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Think Spring by Preparing Your Gardening Beds

Fellow gardening enthusiasts, it is time to begin preparing your gardening beds for spring (hoorays heard all around!)! There are several simple steps you can take now to prepare your garden for its spring debut, and we are laying them out for you in today's blog post!

1. Rake out any leaves and debris from your gardening beds. These items can harbor unwanted insects, mold, and potential disease for your plants. By raking out your gardening beds, you are clearing the slate and beginning this upcoming planting season fresh and new. Even if you do not plan to plant new this spring, you should take the little extra time to do this thoroughly. It is a great first step to preparing your plants and gardening beds for spring.

2. Use dormant oil. Dormant oil is a safe, nontoxic, organic horticultural oil that is used to spray trees and shrubs to get rid of any larvae, eggs, or insects that will cause harm to that plant. Dormant oil is safe for pets and children to be near and is not harmful to bees and other pollinators. Mid-late February is an excellent time to spray this on all of your trees (evergreen and deciduous alike- even without leaves on your deciduous plants) as well as your shrubs. It is especially necessary for fruit trees, as it will repel the insects who like to harm those trees. We offer a good variety of horticultural oils here at the nursery and will direct you on how to use them effectively.

3. Prune deciduous trees, shrubs, and ornamental grasses in mid-late February, EXCEPT spring-blooming shrubs and trees. Wait to prune spring-flowering shrubs and trees until right after they have bloomed (such as the 'Kwanzan' Cherry tree above!). Some examples of spring-bloomers include Forsythia, Flowering Quince, Loropetalum, Snowball bush, Azaleas, Rhododendrons, ornamental Cherry trees, and Redbud. You will want to prune these later in spring after they have finished blooming. Do not wait too late into summer to prune them, or in many cases, you will accidentally be cutting off their blooms that are already forming inside their stems for the following spring.

Also, wait to prune your evergreens until March. The reason for this is because we may still get cold weather and, although evergreens do undergo seasonal changes in winter, they are not completely dormant during winter like deciduous plants are. You do not want to prune them and then they begin to flush out new growth, followed quickly by a cold snap (which we all know happens when the weather becomes fickle in late winter to early spring in Middle Tennessee!).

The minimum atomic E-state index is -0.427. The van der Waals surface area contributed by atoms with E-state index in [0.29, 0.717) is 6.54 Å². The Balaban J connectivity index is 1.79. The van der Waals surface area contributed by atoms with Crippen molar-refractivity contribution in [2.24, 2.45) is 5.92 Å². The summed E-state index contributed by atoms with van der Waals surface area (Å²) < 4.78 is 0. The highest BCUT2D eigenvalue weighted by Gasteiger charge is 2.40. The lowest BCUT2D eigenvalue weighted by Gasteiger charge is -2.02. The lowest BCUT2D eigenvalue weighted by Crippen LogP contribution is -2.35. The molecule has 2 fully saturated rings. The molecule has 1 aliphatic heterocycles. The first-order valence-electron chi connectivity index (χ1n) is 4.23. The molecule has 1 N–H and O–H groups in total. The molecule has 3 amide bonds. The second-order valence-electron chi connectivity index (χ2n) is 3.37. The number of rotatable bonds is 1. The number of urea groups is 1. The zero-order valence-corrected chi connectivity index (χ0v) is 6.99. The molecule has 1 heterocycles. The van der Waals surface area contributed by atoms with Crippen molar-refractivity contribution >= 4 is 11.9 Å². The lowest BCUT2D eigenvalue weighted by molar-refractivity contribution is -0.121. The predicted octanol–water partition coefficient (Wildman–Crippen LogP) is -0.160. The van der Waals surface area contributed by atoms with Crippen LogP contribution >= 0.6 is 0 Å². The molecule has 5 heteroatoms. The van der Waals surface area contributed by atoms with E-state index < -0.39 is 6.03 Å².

The rule about Roses is to prune them when Forsythia begins to bloom, which, depending on weather, may be late February or early March. We have another blog post dedicated to Rose pruning right here- check it out for more information!

4. Start fertilizing trees and shrubs in mid-late February, weather-dependent. If our temperatures are staying mild in the next couple of weeks, you may begin fertilizing. If we are having intense cold temperatures or ice, hold off until it becomes mild again. When it comes to fertilizer, there are many great ones on the market to choose from. There are also difference purposes for the type of fertilizer you choose. A great, basic, all around fertilizer, such as an 8-8-8 is an excellent choice for late winter/ early spring fertilizing.

The numbers on fertilizer bags represent the ratio of what each element provides to the plant and soil. It is a trio of numbers, with the first representing nitrogen, the second representing phosphorus, and the third representing potassium. An easy way to remember the benefits that each provides is to remember: up, down, and all around. Nitrogen (1st number) helps the plant above ground with growth. Phosphorus (2nd number) encourages strong and deep roots. Potassium (3rd number) assists the plant in all areas of health. If you are in doubt over what to choose in a fertilizer, we recommend a high quality fertilizer with equal numbers. This will aid your plants in every way as they wake up from winter's dormancy.

5. Think about what you'd like to plant this spring! If you are planning to plant new trees or plants, begin dreaming about it! Our Pinterest boards have many ideas to get you started, and a stroll around the nursery at this time of the year is always a great idea. When you come to the nursery during winter, you are able to see plants as they will look at their least "showy" time of the year. There are, actually, many plants that provide winter interest! Adding some of these intermingled in your garden among beautiful spring and summer bloomers will help you have all-year interest in your gardening beds, which you will enjoy (especially during the cold and barren winter!).

Examples of plants that add winter interest can be seen in our YouTube video here.

Taking these steps before spring will help your plants begin to wake up and help give them a good start to a beautiful, fruitful spring, summer, and fall. We are always happy to answer your gardening questions! Subscribe to us on YouTube and follow us on Facebook and Instagram for gardening tips and plant information!

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